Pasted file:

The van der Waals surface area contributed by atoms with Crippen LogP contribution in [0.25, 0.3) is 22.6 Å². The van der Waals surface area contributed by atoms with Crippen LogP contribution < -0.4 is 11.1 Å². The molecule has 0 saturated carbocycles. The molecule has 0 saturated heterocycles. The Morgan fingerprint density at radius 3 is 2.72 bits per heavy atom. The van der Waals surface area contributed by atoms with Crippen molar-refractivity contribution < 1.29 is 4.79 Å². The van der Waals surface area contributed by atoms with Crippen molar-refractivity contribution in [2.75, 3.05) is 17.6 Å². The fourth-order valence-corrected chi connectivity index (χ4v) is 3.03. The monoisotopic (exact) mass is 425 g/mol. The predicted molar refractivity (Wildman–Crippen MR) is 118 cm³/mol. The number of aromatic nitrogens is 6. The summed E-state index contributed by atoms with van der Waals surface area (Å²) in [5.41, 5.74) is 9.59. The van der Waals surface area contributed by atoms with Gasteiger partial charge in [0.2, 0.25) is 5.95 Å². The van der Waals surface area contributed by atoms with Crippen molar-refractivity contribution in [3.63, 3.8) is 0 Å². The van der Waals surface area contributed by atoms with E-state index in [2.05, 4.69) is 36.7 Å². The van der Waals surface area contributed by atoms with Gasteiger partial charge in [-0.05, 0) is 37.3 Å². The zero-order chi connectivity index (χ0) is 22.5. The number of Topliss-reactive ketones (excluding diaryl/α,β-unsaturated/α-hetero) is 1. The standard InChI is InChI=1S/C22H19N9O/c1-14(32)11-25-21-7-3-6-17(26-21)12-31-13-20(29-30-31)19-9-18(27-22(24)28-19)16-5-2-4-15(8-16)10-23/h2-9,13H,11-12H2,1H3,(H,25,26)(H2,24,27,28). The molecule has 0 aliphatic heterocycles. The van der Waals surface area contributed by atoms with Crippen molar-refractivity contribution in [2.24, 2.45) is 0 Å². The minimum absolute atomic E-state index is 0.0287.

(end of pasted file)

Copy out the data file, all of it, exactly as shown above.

The van der Waals surface area contributed by atoms with Crippen LogP contribution in [0.25, 0.3) is 22.6 Å². The van der Waals surface area contributed by atoms with Crippen LogP contribution < -0.4 is 11.1 Å². The molecule has 0 saturated carbocycles. The molecule has 0 saturated heterocycles. The Morgan fingerprint density at radius 3 is 2.72 bits per heavy atom. The van der Waals surface area contributed by atoms with Crippen molar-refractivity contribution < 1.29 is 4.79 Å². The van der Waals surface area contributed by atoms with Crippen molar-refractivity contribution in [2.75, 3.05) is 17.6 Å². The fourth-order valence-corrected chi connectivity index (χ4v) is 3.03. The monoisotopic (exact) mass is 425 g/mol. The predicted molar refractivity (Wildman–Crippen MR) is 118 cm³/mol. The number of aromatic nitrogens is 6. The summed E-state index contributed by atoms with van der Waals surface area (Å²) in [5.41, 5.74) is 9.59. The van der Waals surface area contributed by atoms with Gasteiger partial charge in [0.2, 0.25) is 5.95 Å². The van der Waals surface area contributed by atoms with Crippen molar-refractivity contribution in [3.63, 3.8) is 0 Å². The van der Waals surface area contributed by atoms with E-state index in [2.05, 4.69) is 36.7 Å². The van der Waals surface area contributed by atoms with Gasteiger partial charge in [-0.05, 0) is 37.3 Å². The zero-order chi connectivity index (χ0) is 22.5. The number of Topliss-reactive ketones (excluding diaryl/α,β-unsaturated/α-hetero) is 1. The standard InChI is InChI=1S/C22H19N9O/c1-14(32)11-25-21-7-3-6-17(26-21)12-31-13-20(29-30-31)19-9-18(27-22(24)28-19)16-5-2-4-15(8-16)10-23/h2-9,13H,11-12H2,1H3,(H,25,26)(H2,24,27,28). The molecule has 0 aliphatic heterocycles. The van der Waals surface area contributed by atoms with Crippen molar-refractivity contribution in [2.24, 2.45) is 0 Å². The minimum absolute atomic E-state index is 0.0287.